This Black Designer Is Challenging Fast-Fashion Retailer Boohoo For Allegedly Ripping Off Her Designs
“They're using our ideas to build wealth, becoming billionaires, and then selling that back to us. That's just so dark to me.”
Online retailer Boohoo is being accused of ripping off the work of a young Black designer who has issued a cease-and-desist order to the fast-fashion brand.
Boohoo was accused by Fisayo Longe, in a now-removed viral post on Twitter, of ripping off one of her signature prints from her growing women’s brand Kai Collective.
“They are notorious for this and it's just, like, again? When is it going to be enough? When do you stop leeching off of the ideas of other people?” Longe told BuzzFeed News.
Boohoo has since removed the items Longe listed in her complaint from its website.
A spokesperson for the company declined to comment.
Longe, 28, is the creative director and owner of the London-based label that she launched in 2016 and described as her “dream.”
Kai Collective has become a popular brand among influencers and celebrities, including beauty influencer Jackie Aina and rapper Saweetie, but it was last year's launch of its marble print, now known mononymously as the "Gaia,” that Longe’s designs became a must-have item.
Last month, Boohoo promoted new arrivals to its website and Longe shared how she quickly found herself tagged in several posts.
“There were tweets and then people were tagging me on their Instagram post and when I saw it, even though I shouldn't be shocked, I was shocked. Usually, they cut me in a way that you can't be like, ‘Yes, for sure, like, you copied me. This is the same print.’ They're usually smarter about it, so I was really surprised when I saw just how similar it was,” she said.
Longe said her initial feeling of “disgust” was replaced with optimism; she had gone to extensive lengths to legally protect the Gaia print last year, shortly after its launch, and was granted the copyright in November.
“I knew that I had that registration with the Intellectual Property Office, so I felt optimistic,” she said. “I'm actually not going to keep quiet about this because Gaia is just such a big part of our identity now, so I knew that I was going to have to fight it, but at the same time, who wants to deal with this? I'd rather spend my time on stuff that benefits my business.”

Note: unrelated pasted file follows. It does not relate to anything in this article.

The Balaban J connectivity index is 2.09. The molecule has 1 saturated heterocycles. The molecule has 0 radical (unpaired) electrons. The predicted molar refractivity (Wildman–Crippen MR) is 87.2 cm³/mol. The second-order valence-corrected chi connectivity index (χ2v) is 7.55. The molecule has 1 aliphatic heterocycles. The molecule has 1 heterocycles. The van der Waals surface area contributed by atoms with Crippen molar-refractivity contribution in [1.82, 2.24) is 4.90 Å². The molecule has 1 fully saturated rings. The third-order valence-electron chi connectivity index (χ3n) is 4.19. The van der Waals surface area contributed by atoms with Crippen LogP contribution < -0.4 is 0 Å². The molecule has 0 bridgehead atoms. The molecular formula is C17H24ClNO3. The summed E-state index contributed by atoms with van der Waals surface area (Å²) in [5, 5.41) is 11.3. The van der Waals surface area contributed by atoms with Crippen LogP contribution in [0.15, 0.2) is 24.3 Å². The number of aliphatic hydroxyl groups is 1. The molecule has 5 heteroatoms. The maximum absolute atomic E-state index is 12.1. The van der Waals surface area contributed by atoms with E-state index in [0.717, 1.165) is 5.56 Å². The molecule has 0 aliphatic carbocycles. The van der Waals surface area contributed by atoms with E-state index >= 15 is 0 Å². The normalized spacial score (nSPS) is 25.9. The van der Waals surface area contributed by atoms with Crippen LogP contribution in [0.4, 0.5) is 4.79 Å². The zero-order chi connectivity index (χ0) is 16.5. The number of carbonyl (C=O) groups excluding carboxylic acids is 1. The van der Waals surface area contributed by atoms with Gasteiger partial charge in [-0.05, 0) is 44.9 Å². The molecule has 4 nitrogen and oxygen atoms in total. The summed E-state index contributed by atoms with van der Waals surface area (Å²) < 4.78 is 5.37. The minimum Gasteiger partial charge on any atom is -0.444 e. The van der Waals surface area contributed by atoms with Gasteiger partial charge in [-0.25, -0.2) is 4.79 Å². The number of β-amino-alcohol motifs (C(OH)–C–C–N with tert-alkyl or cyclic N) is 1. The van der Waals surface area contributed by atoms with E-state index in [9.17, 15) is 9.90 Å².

In a detailed thread calling out Boohoo, Longe presented side-by-side examples of four items, including one top and three dresses, and the resemblance they bore to her custom print, which she sells online as a top and a dress.
“When these things happen, people always say, ‘Oh, you should have gotten copyright’ or ‘You should have trademarked your design,’ which is very hard to do, by the way, now we need to know — if you protect your design, is it really protected? Does it really mean anything? So I'm curious to find out all of that and then we small businesses can know how to move forward with that information,” said Longe.
For the brand, which consists of just three members of staff, including Longe herself, the potential of going up against a fashion retail giant isn’t something that she’s looking forward to. Longe admits that she doesn’t believe a legal challenge is “going to be easy.” But she doesn’t intend on backing down.
“I want to see Boohoo pull the items from their websites,” she said. “I want to see them pay off damages and all our legal costs and I want to see them not steal designs from small businesses. I think that if they realize that they can't always just get away with it, they will start to do more of their research, know what they're buying, respond in a way that makes more sense when they are accused of stealing and they'll just be a bit more careful. I want that ethical aspect of making sure that your work is original to be part of the culture.”
The retailer is part of the Boohoo Group, which is owned by British billionaire Mahmud Kamani alongside Carol Kane. The group owns nine market-leading brands, including influencer favorite Pretty Little Thing, Nasty Gal, and Karen Millen.
Boohoo came under fire last year when an undercover investigation into one of its suppliers found that employees were working in unsafe conditions, ignoring COVID-19 restrictions, and were being paid as little $4.37 (£3.50) below England’s minimum wage of $12.29 (£8.72).
Longe’s allegations are just the latest in a long line of complaints against the Boohoo Group, including last year, when sister brand Pretty Little Thing was accused of ripping off streetwear brand DonotSubverge.
More recently, Anifa Mvuemba of Hanifa described Pretty Little Thing as “trash” with a side-by-side of her design from her Pink Label Congo collection and a top on the company’s website.
“I just think that it is so ethically wrong for them to use our ideas to build their own entire empires, they're using our ideas to build wealth, becoming billionaires, and then selling that back to us. That's just so dark to me,” said Longe, who also called on consumers to give more consideration to the brands they chose to support.
“I just want more people to take it seriously and apply more pressure on these brands, to care more about the ethics of these brands,” she said.